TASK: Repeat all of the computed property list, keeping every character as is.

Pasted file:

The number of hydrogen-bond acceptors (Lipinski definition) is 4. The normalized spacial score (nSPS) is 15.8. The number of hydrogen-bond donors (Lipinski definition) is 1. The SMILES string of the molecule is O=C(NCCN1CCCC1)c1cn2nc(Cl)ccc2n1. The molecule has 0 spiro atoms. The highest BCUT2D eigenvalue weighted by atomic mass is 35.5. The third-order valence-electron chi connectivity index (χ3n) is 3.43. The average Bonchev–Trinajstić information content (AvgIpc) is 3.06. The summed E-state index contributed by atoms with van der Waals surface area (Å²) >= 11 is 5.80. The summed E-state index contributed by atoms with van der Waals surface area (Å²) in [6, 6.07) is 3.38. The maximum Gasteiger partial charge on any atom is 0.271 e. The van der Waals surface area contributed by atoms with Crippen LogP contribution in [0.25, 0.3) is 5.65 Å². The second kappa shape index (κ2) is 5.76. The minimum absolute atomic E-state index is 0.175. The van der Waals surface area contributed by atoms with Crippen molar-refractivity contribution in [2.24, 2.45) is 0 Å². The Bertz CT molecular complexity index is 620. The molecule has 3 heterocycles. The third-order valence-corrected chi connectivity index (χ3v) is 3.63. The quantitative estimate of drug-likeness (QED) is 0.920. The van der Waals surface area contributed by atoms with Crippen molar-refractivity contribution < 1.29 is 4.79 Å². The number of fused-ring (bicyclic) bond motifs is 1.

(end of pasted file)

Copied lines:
The number of hydrogen-bond acceptors (Lipinski definition) is 4. The normalized spacial score (nSPS) is 15.8. The number of hydrogen-bond donors (Lipinski definition) is 1. The SMILES string of the molecule is O=C(NCCN1CCCC1)c1cn2nc(Cl)ccc2n1. The molecule has 0 spiro atoms. The highest BCUT2D eigenvalue weighted by atomic mass is 35.5. The third-order valence-electron chi connectivity index (χ3n) is 3.43. The average Bonchev–Trinajstić information content (AvgIpc) is 3.06. The summed E-state index contributed by atoms with van der Waals surface area (Å²) >= 11 is 5.80. The summed E-state index contributed by atoms with van der Waals surface area (Å²) in [6, 6.07) is 3.38. The maximum Gasteiger partial charge on any atom is 0.271 e. The van der Waals surface area contributed by atoms with Crippen LogP contribution in [0.25, 0.3) is 5.65 Å². The second kappa shape index (κ2) is 5.76. The minimum absolute atomic E-state index is 0.175. The van der Waals surface area contributed by atoms with Crippen molar-refractivity contribution in [2.24, 2.45) is 0 Å². The Bertz CT molecular complexity index is 620. The molecule has 3 heterocycles. The third-order valence-corrected chi connectivity index (χ3v) is 3.63. The quantitative estimate of drug-likeness (QED) is 0.920. The van der Waals surface area contributed by atoms with Crippen molar-refractivity contribution < 1.29 is 4.79 Å². The number of fused-ring (bicyclic) bond motifs is 1.